A seminar exploring the legacy of Ruth Lane-Poole and her crucial contribution to the establishment of two of Canberra's most iconic dwellings: the Prime Minister's Lodge and the Governor General's residence at Yarralumla.
Barbara McConchie, Executive Director, Craft ACT
Cultural consultant and historian, and formerly the Director of the Centre for Australian Cultural Studies. Headen is Advisor on the Centenary of Canberra (ACT Government) and Advisor to Senator Kate Lundy.
The influence of the Yeats family on Ruth Pollexfen was profound. Her crucial Dublin years involved exposure to a host of the late nineteenth century Western world's most progressive ideas and thinkers. This short paper will discuss a selection of the most prominent of those ideas - some, enthusiastically utopian - and give them a broad global and Canberra context.
Acting Senior Curator Social History, Canberra Museum and Gallery.
Ruth Lane-Poole may have decorated the residences of the nation's Prime Minister and Governor General, but throughout her time in Canberra she was better know as Mrs Charles Edward Lane-Poole. This talk will explore the contribution of Mrs Lane-Poole, and her family, to the social life of Canberra during the family's residence there from 1927 - 1945.
Visiting Fellow, Fenner School of Environment and Society, Australian National University.
Ruth Pollexfen was gathered into the artistic world of the Yeats family when she was fifteen and made a ward of her cousin Lily Yeats in 1901. It was the time of the Irish artistic renaissance. Lily and Lolly Yeats set up Arts and Crafts workshops in the William Morris tradition. Ruth was trained in embroidery, printing and painting by her cousins and uncle.
Has lived in Canberra for more than 30 years, and has written several books and articles about its district and people.
As Ruth Lane-Poole was designing the official residence for the Australian Governor General and Prime Minister, she published a series of articles in a new popular magazine, The Australian Home Beautiful. These articles provide the artist's own commentary on the furniture, furnishings and decorating schemes she created for the Governor General's House and the Prime Minister's Lodge.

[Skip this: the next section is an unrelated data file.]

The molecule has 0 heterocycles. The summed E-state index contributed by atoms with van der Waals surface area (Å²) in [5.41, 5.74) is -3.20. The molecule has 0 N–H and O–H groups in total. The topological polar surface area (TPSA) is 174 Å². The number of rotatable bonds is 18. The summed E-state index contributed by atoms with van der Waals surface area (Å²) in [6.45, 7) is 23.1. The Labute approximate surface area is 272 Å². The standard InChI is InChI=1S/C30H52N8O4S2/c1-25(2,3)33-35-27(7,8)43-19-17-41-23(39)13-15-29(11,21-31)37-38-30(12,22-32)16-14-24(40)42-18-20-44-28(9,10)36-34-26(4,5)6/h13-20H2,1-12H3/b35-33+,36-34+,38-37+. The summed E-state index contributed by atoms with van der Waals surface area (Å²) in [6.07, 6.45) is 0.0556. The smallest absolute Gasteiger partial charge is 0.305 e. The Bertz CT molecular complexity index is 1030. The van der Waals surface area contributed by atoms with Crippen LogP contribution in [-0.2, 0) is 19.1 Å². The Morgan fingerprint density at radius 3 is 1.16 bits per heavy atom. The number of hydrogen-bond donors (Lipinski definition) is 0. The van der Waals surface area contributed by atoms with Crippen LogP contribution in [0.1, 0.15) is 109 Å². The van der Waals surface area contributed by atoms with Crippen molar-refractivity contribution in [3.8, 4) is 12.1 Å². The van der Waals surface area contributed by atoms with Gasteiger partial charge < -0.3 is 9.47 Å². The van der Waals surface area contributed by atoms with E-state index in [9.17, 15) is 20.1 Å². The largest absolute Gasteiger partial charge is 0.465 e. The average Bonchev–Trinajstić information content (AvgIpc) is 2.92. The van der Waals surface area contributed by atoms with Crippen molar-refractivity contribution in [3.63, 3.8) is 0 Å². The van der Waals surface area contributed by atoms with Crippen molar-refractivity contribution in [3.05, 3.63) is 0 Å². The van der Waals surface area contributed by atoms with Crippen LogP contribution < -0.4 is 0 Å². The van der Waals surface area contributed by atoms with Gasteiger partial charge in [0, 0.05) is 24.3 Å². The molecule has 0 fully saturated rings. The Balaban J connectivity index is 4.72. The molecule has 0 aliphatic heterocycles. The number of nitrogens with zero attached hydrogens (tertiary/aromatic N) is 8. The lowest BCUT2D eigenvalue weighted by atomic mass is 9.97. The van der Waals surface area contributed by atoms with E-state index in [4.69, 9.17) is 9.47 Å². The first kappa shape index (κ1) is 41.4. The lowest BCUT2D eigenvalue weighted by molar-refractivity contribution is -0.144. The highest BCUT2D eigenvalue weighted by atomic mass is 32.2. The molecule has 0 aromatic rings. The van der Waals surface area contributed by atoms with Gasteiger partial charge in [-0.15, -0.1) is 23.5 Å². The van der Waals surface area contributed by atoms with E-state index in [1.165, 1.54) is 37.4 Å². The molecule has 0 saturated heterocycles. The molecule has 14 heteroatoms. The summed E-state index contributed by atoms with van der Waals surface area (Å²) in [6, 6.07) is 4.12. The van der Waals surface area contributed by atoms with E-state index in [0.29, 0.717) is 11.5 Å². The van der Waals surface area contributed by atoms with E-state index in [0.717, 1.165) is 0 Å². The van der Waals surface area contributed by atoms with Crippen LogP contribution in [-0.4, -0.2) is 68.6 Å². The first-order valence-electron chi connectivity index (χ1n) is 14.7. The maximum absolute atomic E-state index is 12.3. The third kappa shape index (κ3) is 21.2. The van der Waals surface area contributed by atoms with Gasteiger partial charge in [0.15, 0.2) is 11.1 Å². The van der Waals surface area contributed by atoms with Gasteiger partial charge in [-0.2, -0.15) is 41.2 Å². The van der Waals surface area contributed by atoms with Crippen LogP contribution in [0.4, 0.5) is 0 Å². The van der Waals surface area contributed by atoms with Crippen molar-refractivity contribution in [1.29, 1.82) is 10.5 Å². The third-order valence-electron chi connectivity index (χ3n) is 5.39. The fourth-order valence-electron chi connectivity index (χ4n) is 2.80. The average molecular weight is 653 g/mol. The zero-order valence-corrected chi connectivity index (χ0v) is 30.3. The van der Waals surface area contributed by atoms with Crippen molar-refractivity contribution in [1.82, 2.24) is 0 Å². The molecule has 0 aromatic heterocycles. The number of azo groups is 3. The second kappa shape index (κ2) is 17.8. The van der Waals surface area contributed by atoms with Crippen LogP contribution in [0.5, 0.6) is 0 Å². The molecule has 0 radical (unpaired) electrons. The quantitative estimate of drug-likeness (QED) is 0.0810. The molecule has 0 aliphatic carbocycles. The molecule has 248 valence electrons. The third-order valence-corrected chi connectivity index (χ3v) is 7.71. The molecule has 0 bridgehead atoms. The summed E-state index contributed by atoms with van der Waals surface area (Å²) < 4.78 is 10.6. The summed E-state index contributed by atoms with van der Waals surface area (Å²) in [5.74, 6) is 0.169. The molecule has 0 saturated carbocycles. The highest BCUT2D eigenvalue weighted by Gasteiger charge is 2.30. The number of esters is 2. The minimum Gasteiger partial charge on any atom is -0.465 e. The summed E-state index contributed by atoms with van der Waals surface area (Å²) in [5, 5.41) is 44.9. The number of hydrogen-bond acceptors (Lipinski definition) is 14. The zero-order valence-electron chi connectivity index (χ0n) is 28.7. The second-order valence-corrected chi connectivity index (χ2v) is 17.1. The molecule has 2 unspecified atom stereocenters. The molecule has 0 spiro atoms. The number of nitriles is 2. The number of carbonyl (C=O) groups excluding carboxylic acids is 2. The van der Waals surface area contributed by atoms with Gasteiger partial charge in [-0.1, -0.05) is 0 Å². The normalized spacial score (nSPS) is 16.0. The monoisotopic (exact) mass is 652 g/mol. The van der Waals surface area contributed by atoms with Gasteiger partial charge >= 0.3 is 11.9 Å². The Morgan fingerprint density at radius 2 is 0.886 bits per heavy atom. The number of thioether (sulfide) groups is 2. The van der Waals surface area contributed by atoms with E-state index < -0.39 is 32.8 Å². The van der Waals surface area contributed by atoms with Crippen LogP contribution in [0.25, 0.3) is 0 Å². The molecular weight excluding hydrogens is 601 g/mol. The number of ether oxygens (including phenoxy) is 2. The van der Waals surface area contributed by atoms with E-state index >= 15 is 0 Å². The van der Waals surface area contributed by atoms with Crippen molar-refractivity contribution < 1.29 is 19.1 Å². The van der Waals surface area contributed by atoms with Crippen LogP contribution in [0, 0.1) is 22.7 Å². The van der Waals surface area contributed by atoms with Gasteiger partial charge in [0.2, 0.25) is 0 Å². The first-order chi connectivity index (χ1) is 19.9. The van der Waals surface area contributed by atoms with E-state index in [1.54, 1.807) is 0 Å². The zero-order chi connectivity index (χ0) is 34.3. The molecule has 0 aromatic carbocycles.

Phyllis, third daughter of Ruth and Charles Lane-Poole, was born in 1922 while Ruth was in Dundrum, Dublin. Ruth and the girls moved to Melbourne when Phyllis was four. Charles was in New Guinea and she met him for the first time when he later joined the family in Melbourne. He left for the Federal Capital Territory with Phyllis's older sisters, who attended school at Glebe House (later to be St Gabriel's School.) Ruth and Phyllis remained in Melbourne with the girls' nanny who cared for Phyllis while her mother was busy writing articles for Australian Home Beautiful, planning her Rocks furnishing displays, advising Myers's department store on furniture, decorating houses in Toorak, as well as the decoration of the Lodge and the Governor General's Residence, Yarralumla. In 1927 the family moved to Westridge House which had been designed and built for them by Harold Desbrowe. The House was next to the Australian Forestry School where Charles was Commonwealth Inspector General of Forests.
Director, Patinations Furniture Conservation Services Pty Ltd.
A growing awareness and knowledge of Ruth's furniture has sparked concerns that this historically important collection is not recognised or appreciated as a national treasure. As possibly our first woman furniture designer, the designer of furniture for our first Prime Minister's and Governor General's Residences, and as a designer who had fantastic access to our finest native timbers through her husband's connections and knowledge of Australian Forestry, Ruth Lane-Poole's legacy deserves to be celebrated as one of Australia's most complete furniture collections.
Has worked at the National Library of Australia for almost 10 years and in the Library's Pictures Branch since 2004.
The National Library of Australia has within its collections many items which relate to Ruth Lane-Poole. The most significant of these is a collection of furniture designs by Ruth for both the Government House and the Lodge in Canberra. This presentation explores both what the Library holds and how it can be accessed.